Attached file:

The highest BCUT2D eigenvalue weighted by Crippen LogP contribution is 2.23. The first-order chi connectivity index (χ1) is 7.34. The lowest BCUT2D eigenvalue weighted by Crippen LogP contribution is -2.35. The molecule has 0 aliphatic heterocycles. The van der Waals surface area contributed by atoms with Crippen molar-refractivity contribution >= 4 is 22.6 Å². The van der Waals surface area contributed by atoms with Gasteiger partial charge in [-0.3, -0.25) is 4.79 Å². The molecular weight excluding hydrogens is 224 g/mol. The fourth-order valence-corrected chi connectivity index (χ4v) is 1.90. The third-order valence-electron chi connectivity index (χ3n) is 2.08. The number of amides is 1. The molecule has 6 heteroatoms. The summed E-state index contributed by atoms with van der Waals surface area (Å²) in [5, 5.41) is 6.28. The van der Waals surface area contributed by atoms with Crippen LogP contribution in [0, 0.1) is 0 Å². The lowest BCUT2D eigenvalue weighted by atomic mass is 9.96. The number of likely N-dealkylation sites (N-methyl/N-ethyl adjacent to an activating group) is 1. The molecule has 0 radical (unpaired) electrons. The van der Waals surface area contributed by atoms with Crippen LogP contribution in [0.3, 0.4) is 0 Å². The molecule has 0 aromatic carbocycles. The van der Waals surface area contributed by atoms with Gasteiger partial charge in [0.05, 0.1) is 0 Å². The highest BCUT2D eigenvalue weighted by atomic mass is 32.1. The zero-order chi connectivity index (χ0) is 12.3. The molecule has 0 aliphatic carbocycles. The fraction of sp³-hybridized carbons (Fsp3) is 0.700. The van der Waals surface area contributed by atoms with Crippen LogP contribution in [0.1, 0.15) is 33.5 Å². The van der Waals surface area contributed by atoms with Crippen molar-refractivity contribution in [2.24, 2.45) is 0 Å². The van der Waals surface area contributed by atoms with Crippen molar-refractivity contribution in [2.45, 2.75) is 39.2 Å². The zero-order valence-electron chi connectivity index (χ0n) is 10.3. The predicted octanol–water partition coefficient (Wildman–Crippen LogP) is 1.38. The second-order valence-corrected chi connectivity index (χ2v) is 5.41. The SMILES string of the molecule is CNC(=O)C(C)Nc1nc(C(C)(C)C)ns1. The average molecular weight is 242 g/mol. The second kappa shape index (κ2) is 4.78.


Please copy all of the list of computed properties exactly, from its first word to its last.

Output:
The highest BCUT2D eigenvalue weighted by Crippen LogP contribution is 2.23. The first-order chi connectivity index (χ1) is 7.34. The lowest BCUT2D eigenvalue weighted by Crippen LogP contribution is -2.35. The molecule has 0 aliphatic heterocycles. The van der Waals surface area contributed by atoms with Crippen molar-refractivity contribution >= 4 is 22.6 Å². The van der Waals surface area contributed by atoms with Gasteiger partial charge in [-0.3, -0.25) is 4.79 Å². The molecular weight excluding hydrogens is 224 g/mol. The fourth-order valence-corrected chi connectivity index (χ4v) is 1.90. The third-order valence-electron chi connectivity index (χ3n) is 2.08. The number of amides is 1. The molecule has 6 heteroatoms. The summed E-state index contributed by atoms with van der Waals surface area (Å²) in [5, 5.41) is 6.28. The van der Waals surface area contributed by atoms with Crippen LogP contribution in [0, 0.1) is 0 Å². The lowest BCUT2D eigenvalue weighted by atomic mass is 9.96. The number of likely N-dealkylation sites (N-methyl/N-ethyl adjacent to an activating group) is 1. The molecule has 0 radical (unpaired) electrons. The van der Waals surface area contributed by atoms with Crippen LogP contribution in [0.3, 0.4) is 0 Å². The molecule has 0 aromatic carbocycles. The van der Waals surface area contributed by atoms with Gasteiger partial charge in [0.05, 0.1) is 0 Å². The highest BCUT2D eigenvalue weighted by atomic mass is 32.1. The zero-order chi connectivity index (χ0) is 12.3. The molecule has 0 aliphatic carbocycles. The fraction of sp³-hybridized carbons (Fsp3) is 0.700. The van der Waals surface area contributed by atoms with Crippen LogP contribution in [0.1, 0.15) is 33.5 Å². The van der Waals surface area contributed by atoms with Crippen molar-refractivity contribution in [2.24, 2.45) is 0 Å². The van der Waals surface area contributed by atoms with Crippen molar-refractivity contribution in [2.45, 2.75) is 39.2 Å². The zero-order valence-electron chi connectivity index (χ0n) is 10.3. The predicted octanol–water partition coefficient (Wildman–Crippen LogP) is 1.38. The second-order valence-corrected chi connectivity index (χ2v) is 5.41. The SMILES string of the molecule is CNC(=O)C(C)Nc1nc(C(C)(C)C)ns1. The average molecular weight is 242 g/mol. The second kappa shape index (κ2) is 4.78.